In an era when politics is dominated by large national organizations, one Madison-based group is trying to promote political activism one neighborhood at a time, with eyes on expanding statewide.
The group, called the Neighbor to Neighbor Progressive Network, was formed by people who worked for various campaign groups during the 2004 election. Those involved worked with groups such as MoveOn, League of Conservation Voters and the Howard Dean campaign.
"We are just a bunch of folks who worked on the campaign. We came together and said, 'We cannot wait until six weeks before an election to get motivated,'" said Catherine Orr, one of the founders of the group and a MoveOn ward leader during the 2004 general election.
The group is not specifically targeting Milwaukee, but it would like to see a similar movement in the state's largest city.
The group emphasizes the social aspects of politics under the slogan "We Make Politics Fun," Orr said.
The network is structured around individual neighborhoods that are led by block leaders. People in participating neighborhoods take an online poll to determine the political issues important to them. The particular issue that receives the most votes is selected as that month's focus issue, Orr said.
Once an issue is selected, block leaders report it to the network leaders, who then research the issue and provide relevant information back to the block leaders.
Once block leaders have the appropriate information, they sponsor neighborhood events to educate residents and stage open discussions with their neighbors. A new issue is selected each month.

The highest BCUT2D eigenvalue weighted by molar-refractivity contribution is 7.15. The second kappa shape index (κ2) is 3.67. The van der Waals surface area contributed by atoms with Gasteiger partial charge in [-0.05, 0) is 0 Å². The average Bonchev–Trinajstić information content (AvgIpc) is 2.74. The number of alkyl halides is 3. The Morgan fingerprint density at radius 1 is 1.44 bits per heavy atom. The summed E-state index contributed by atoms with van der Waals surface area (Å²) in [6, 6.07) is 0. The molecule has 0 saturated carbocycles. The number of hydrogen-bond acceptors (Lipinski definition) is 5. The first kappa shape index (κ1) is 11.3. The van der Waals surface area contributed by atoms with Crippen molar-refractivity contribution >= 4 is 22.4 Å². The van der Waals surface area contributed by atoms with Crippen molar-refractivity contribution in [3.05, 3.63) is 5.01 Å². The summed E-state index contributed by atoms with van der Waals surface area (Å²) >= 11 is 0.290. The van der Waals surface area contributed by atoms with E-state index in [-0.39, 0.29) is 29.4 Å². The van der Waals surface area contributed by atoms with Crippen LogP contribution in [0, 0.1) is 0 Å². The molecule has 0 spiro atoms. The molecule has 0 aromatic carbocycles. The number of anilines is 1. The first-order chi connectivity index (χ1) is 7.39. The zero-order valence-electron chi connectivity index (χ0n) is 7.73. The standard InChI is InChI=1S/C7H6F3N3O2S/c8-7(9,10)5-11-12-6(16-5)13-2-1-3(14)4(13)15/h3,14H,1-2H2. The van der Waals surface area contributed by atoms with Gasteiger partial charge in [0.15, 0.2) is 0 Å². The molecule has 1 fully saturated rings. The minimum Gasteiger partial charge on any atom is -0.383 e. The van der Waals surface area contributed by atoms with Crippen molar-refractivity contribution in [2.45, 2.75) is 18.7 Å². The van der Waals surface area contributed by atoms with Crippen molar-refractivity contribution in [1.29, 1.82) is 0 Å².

"The events are where the social aspect takes over," Orr said. "Events can include things like barbeques, picnics or house parties."
Orr said the most important thing is for people to meet their neighbors and create a friendly environment.
"Talking to neighbors can make people feel a part of the process," Orr said. "A lot of people can feel isolated and overwhelmed by the political process, this is a way to combat that."
"It is easy to get voter attention for a presidential election," said Russell Wallace, a co-founder of NNPR and a member of Howard Dean's 2004 campaign. "We want to establish an awareness that will last over time."
He said when many political groups dissolved after the 2004 election, it became apparent local level organization was needed.
"It was disappointing a day after the election to see groups like MoveOn and the League of Conservation Voters just disappear," Wallace said. "It became obvious we needed to do things on a local basis."
Wallace said the group is not partisan. Instead, it aims to offer a forum for progressive political views. They are most concerned with educating the public and "focusing on fact," not campaigning.
Groups throughout the country have found success forming similar neighborhood societies. West Mount Airy Neighbors in Philadelphia was established in 1959 to help integrate what was a racially split area of the city, according to the group's Interim Executive Director Laura Siena.
This article appeared in The Marquette Tribune on May 5 2005.